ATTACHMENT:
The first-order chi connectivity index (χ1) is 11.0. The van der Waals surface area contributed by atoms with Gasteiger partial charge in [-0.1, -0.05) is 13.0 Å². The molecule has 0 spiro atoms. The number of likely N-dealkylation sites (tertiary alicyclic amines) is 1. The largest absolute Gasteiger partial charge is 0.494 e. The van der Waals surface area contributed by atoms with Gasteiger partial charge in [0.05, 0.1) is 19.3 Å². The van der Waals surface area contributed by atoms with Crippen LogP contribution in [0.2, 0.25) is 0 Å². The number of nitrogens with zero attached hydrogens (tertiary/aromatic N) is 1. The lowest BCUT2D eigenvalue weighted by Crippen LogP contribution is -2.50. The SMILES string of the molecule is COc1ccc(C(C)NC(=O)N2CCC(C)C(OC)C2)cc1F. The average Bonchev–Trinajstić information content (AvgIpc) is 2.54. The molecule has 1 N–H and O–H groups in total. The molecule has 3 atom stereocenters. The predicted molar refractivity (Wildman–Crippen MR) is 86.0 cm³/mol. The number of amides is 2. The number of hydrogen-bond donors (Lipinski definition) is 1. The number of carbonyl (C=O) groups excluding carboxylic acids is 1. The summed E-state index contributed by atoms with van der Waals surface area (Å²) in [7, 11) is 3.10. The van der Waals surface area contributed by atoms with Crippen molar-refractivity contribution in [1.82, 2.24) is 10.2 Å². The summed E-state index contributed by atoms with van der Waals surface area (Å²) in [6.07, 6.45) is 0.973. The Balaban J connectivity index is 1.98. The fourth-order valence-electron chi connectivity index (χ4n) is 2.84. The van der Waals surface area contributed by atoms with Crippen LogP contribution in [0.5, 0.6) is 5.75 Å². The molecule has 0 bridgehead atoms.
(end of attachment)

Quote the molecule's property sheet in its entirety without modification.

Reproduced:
The first-order chi connectivity index (χ1) is 11.0. The van der Waals surface area contributed by atoms with Gasteiger partial charge in [-0.1, -0.05) is 13.0 Å². The molecule has 0 spiro atoms. The number of likely N-dealkylation sites (tertiary alicyclic amines) is 1. The largest absolute Gasteiger partial charge is 0.494 e. The van der Waals surface area contributed by atoms with Gasteiger partial charge in [0.05, 0.1) is 19.3 Å². The van der Waals surface area contributed by atoms with Crippen LogP contribution in [0.2, 0.25) is 0 Å². The number of nitrogens with zero attached hydrogens (tertiary/aromatic N) is 1. The lowest BCUT2D eigenvalue weighted by Crippen LogP contribution is -2.50. The SMILES string of the molecule is COc1ccc(C(C)NC(=O)N2CCC(C)C(OC)C2)cc1F. The average Bonchev–Trinajstić information content (AvgIpc) is 2.54. The molecule has 1 N–H and O–H groups in total. The molecule has 3 atom stereocenters. The predicted molar refractivity (Wildman–Crippen MR) is 86.0 cm³/mol. The number of amides is 2. The number of hydrogen-bond donors (Lipinski definition) is 1. The number of carbonyl (C=O) groups excluding carboxylic acids is 1. The summed E-state index contributed by atoms with van der Waals surface area (Å²) in [7, 11) is 3.10. The van der Waals surface area contributed by atoms with Crippen molar-refractivity contribution in [1.82, 2.24) is 10.2 Å². The summed E-state index contributed by atoms with van der Waals surface area (Å²) in [6.07, 6.45) is 0.973. The Balaban J connectivity index is 1.98. The fourth-order valence-electron chi connectivity index (χ4n) is 2.84. The van der Waals surface area contributed by atoms with Crippen LogP contribution in [0.5, 0.6) is 5.75 Å². The molecule has 0 bridgehead atoms.